updated 07/25/1994 AT 01:00 AM EDT
•originally published 07/25/1994 AT 01:00 AM EDT
But three years ago, Sargent, who died of prostate cancer at 64 on July 8, grew tired of pretending. Incensed by Gov. Pete Wilson's decision to veto California's gay-rights bill, Sargent declared his sexuality before a sizable Hollywood gathering on National Coming Out Day. "It was such a relief," he said afterward. "It was like a healing. Now," he joked, "I'm a retroactive role model."
Born Richard Cox in Carmel, Calif. (his mother was a former silent-film actress; his father, a World War I hero and a Hollywood publicist), Sargent made, he later admitted, "a couple of good college tries at suicide" at Stanford. He drifted into movies, then got his break in Bewitched, which left him financially independent.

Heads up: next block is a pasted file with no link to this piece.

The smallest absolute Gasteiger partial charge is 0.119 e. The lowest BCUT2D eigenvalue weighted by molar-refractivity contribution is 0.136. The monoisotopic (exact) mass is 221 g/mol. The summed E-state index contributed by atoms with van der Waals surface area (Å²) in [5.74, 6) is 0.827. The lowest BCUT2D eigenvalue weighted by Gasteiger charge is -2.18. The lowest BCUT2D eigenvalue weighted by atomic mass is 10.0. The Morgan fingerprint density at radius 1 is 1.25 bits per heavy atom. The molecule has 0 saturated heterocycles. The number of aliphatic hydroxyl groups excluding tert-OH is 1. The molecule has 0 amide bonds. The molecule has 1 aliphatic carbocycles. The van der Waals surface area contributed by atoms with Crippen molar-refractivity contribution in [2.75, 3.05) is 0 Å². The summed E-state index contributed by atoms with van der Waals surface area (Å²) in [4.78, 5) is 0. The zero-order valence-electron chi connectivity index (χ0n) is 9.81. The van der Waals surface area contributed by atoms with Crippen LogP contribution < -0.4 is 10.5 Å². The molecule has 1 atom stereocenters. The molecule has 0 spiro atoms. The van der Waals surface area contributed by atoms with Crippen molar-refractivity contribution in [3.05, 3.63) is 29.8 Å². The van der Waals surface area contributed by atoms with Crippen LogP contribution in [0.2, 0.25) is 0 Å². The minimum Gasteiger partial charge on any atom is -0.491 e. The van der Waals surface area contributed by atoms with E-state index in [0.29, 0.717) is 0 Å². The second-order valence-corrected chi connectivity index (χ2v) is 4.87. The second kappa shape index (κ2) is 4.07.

When he learned he had cancer in 1989, Sargent stayed involved in gay-rights issues. His lover for the past four years was Albert Williams, 36, a writer and producer who says Sargent "faced death like a champion. He knew he was going to die and tried to keep everyone's spirits up." Five days before his death, Sargent threw his annual Fourth of July bash at his house atop the Hollywood Hills. Throughout his illness, Elizabeth Montgomery was a constant visitor. "He was a great friend," she said. "I will miss his love, his sense of humor and his courage."